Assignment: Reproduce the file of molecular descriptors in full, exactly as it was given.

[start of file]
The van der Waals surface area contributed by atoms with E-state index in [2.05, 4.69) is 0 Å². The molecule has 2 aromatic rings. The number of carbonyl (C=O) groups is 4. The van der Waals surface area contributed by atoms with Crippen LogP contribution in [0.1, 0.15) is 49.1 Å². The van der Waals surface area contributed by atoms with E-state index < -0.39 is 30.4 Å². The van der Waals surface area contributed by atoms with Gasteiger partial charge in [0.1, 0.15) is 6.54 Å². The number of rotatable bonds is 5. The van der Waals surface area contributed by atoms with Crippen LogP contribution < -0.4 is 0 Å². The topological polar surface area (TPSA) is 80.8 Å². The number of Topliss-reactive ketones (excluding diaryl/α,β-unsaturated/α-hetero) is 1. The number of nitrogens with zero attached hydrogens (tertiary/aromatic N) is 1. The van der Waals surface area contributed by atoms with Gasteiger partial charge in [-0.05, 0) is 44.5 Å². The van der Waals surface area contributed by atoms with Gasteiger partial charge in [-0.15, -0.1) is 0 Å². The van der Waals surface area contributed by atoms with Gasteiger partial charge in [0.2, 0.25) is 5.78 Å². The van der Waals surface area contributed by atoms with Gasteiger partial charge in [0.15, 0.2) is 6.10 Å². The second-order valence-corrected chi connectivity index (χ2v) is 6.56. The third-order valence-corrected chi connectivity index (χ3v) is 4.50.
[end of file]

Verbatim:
The van der Waals surface area contributed by atoms with E-state index in [2.05, 4.69) is 0 Å². The molecule has 2 aromatic rings. The number of carbonyl (C=O) groups is 4. The van der Waals surface area contributed by atoms with Crippen LogP contribution in [0.1, 0.15) is 49.1 Å². The van der Waals surface area contributed by atoms with E-state index < -0.39 is 30.4 Å². The van der Waals surface area contributed by atoms with Gasteiger partial charge in [0.1, 0.15) is 6.54 Å². The number of rotatable bonds is 5. The van der Waals surface area contributed by atoms with Crippen LogP contribution < -0.4 is 0 Å². The topological polar surface area (TPSA) is 80.8 Å². The number of Topliss-reactive ketones (excluding diaryl/α,β-unsaturated/α-hetero) is 1. The number of nitrogens with zero attached hydrogens (tertiary/aromatic N) is 1. The van der Waals surface area contributed by atoms with Gasteiger partial charge in [-0.05, 0) is 44.5 Å². The van der Waals surface area contributed by atoms with Gasteiger partial charge in [-0.15, -0.1) is 0 Å². The van der Waals surface area contributed by atoms with Gasteiger partial charge in [0.2, 0.25) is 5.78 Å². The van der Waals surface area contributed by atoms with Gasteiger partial charge in [0.15, 0.2) is 6.10 Å². The second-order valence-corrected chi connectivity index (χ2v) is 6.56. The third-order valence-corrected chi connectivity index (χ3v) is 4.50.